Phew! I hope I provided all the details needed to give everyone the confidence to plant the design. Please let me know if you have any specific questions, I will be glad to help answer. Longfield created a great information sheet to print and use when planting and purchasing the plants (See Below). Also, Longfield Gardens has created a great landing page with the design and the ability to purchase the alliums and peonies directly. In September, we will release the second design just in time for ordering your allium bulbs.

 

Since this is the year of the allium, a few other bloggers have written about alliums throughout the week, each with a different experience and point of view. Check out the sites below:

 

Bountiful Blooms, a jeweled tone perennial border highlighting the spherical, fluffy heads of alliums from Longfield Gardens and Thinking Outside the Boxwood.

 

Plant Crush: Aquilegia

Perennials, Plants | Tagged , , , , , , , ,

Every September I make a plant order from Holland for us to grow in our nursery the following year. I create the list based on the plants I have seen in inspiring gardens throughout the year (either through Pinterest, traveling or reading) or just those that catch my eye in the catalog. The plants then arrive at the tail end of winter for us to plant and nurture in the greenhouse until they are rooted and can start planting outdoors. There is a good six months between ordering the plants and when they arrive, and then another two months before we get to see them in all their glory.  Before the end of the year, the plants I order normally find a home, but if not we add them to the gardens around our offices or at my home. The result of my ordering process results in a lot of excitement around the greenhouse in April/May as we get to see what unique items we have to play with this year.   Plant Crush: Aquilegia vulgaris 'Black Barlow', Thinking Outside the Boxwood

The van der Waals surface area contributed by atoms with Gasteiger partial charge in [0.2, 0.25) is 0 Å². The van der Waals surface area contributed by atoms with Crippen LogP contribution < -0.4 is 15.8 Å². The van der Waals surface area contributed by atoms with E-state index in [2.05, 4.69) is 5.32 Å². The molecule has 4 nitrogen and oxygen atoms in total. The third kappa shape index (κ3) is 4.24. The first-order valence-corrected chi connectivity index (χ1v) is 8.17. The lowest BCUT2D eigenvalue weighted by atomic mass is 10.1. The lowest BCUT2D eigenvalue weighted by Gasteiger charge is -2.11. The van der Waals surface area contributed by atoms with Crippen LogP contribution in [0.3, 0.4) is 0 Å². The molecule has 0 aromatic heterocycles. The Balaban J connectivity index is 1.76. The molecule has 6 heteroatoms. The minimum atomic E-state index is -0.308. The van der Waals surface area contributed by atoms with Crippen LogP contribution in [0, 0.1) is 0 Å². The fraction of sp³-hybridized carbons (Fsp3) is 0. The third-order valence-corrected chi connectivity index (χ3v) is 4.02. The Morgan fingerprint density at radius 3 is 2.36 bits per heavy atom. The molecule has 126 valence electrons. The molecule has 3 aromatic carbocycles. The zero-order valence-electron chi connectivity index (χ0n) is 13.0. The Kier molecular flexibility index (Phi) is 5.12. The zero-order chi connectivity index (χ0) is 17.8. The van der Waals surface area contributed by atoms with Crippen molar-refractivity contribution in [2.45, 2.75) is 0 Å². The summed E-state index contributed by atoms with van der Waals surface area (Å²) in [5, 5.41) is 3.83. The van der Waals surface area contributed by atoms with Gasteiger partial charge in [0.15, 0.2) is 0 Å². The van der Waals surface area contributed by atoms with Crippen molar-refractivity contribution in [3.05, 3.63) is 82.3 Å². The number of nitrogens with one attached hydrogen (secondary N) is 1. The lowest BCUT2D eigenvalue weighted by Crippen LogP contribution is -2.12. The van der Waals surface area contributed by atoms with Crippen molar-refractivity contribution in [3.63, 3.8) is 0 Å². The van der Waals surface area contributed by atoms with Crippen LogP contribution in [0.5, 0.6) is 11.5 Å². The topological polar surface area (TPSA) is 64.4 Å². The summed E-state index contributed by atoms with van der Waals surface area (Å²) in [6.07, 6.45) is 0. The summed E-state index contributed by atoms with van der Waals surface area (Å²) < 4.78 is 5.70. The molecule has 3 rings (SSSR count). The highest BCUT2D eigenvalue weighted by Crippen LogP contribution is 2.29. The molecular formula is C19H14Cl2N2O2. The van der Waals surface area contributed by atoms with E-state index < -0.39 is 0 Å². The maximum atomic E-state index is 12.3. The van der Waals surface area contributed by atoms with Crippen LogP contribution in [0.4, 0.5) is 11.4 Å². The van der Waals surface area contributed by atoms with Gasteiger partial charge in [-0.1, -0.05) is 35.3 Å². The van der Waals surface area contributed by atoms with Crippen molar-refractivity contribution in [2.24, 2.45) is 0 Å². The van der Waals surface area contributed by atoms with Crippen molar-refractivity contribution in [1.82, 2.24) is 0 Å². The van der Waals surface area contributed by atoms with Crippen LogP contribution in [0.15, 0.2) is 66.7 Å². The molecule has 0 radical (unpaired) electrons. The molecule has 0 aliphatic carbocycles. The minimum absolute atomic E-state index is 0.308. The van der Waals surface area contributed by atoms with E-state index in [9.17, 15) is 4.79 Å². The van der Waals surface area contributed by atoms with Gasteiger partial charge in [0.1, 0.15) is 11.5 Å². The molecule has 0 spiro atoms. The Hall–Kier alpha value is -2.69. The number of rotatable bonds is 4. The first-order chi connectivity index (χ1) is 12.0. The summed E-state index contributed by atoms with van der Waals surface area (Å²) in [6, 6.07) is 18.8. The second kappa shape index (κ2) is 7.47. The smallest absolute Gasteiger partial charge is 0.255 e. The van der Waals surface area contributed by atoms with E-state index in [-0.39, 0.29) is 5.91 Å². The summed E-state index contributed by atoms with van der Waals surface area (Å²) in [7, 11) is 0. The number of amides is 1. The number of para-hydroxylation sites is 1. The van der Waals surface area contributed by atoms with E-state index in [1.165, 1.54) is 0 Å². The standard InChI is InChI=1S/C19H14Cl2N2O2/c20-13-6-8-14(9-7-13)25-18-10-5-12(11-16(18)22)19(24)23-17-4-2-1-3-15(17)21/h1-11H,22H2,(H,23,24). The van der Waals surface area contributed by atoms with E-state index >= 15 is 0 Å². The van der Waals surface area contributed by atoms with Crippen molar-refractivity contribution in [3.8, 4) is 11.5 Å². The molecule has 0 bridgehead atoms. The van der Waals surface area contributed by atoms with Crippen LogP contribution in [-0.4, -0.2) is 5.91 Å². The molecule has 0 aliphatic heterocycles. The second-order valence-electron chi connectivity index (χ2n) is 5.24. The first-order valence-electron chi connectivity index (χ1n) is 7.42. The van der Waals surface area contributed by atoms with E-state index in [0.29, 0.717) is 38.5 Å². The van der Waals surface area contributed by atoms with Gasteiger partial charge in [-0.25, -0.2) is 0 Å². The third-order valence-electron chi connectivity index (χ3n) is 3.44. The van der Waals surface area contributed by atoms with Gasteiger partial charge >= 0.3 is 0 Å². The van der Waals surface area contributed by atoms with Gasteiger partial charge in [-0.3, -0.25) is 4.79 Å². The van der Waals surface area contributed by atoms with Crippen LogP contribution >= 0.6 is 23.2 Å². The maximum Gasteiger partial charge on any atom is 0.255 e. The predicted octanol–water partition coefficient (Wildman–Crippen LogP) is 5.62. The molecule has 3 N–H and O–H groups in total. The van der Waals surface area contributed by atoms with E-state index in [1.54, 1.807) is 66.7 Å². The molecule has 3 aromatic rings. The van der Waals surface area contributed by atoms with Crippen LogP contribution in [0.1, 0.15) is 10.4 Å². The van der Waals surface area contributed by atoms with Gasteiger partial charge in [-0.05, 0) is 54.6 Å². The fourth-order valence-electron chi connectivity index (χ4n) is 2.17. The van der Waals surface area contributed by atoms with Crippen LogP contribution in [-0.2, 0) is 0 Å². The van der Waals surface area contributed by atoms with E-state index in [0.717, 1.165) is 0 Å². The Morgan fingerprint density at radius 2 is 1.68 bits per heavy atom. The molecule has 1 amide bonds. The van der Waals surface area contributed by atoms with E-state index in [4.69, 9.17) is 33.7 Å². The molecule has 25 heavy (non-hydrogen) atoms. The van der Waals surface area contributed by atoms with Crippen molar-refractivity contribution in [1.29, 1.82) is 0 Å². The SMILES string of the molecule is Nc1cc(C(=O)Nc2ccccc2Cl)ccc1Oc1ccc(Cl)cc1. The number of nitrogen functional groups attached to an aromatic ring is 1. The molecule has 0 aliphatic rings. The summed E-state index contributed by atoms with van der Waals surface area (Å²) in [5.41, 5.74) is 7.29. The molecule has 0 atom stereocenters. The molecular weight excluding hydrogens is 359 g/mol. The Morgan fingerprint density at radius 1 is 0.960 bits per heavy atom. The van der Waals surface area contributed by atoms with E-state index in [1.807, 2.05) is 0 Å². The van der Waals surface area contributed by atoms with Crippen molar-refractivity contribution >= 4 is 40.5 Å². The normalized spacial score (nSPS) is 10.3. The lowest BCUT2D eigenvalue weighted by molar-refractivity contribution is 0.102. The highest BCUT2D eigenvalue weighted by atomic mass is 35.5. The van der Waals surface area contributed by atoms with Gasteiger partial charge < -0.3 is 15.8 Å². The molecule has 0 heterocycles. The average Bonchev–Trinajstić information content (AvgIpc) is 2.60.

Aquilegia vulgaris ‘Black Barlow’ is an example of a plant I saw in a Pinterest pin and ordered 100 plants without a specific project to use.  The image that spurred my purchase is from a garden designed by Wilson McWilliams for the Chelsea Flower show. The link for the image does not go back to a site with any information, but with more research ‘Black Barlow’ was used in the Cloudy Bay Discovery Garden in the  RHS 2013 Chelsea Flower Show.   Plant Crush: Aquilegia vulgaris 'Black Barlow', Thinking Outside the Boxwood     With my order of bareroot plants, we got a surprise with an additional cultivar and species of Aquilegia plants; Aquilegia ‘Chrysantha’ and Aquilegia vulgaris ‘Rose Barlow’. The ‘Chrysantha’ is a beautiful yellow with delicate yellow cup flower surrounded by five long, pale outer petals, while the ‘Rose Barlow’ is a pink with white tips flower matching the ‘Black Barlow’. We only have a few of these plants so will either use them in a container design or in our gardens around the shop. Plant Crush: Aquilegia vulgaris 'Black Barlow': Aquilegia vulgaris 'Black Barlow'Aquilegia 'Chrysantha' and Aquilegia vulgaris 'Rose Barlow', Thinking Outside the Boxwood

I will share photos of these planted in the garden later this year. With only 100 plants I think these will go pretty fast.

Arrangement of the week – October 27, 2014

Arrangement of the Week, Fall, G A R D E N S, gardening, Gardens, Get the Look | Tagged , , , , , , ,

I went out into the garden to stretch my legs last week and came back with a large clipping of foliage and flowers. I was able to pull together two arrangements that had two completely different hues, and then proceeded to only photograph one. Oh well.  Here is one arrangement of the purples and orange, the others was dark burgundy and almost blacks. Arrangement of the week - October 27, 2014, Thinking Outside the Boxwood Here is a list of what was included:

  • Persicaria amplexicaulis ‘Firetail’
  • Cotinus coggygria ‘Royal Purple’
  • Lysimachia clethroides
  • Spiraea nipponica ‘Snowmound’
  • Amsonia hubrichtii
  • Beta vulgaris subsp. cicla
  • Malus ‘Prairifire’
  • Rosa x hybrid ‘Charlotte’ hips,
  • Solenostemon scutellarioides ‘Giant Exhibition Magma’

I am going to be sad when going out to the garden does not produce such bountiful clippings of color. I do a lot of brainstorming during the winter months and these flowers and foliage provide fresh inspiration that the grey and white Ohio winters cannot. Here’s to enjoying it while it lasts.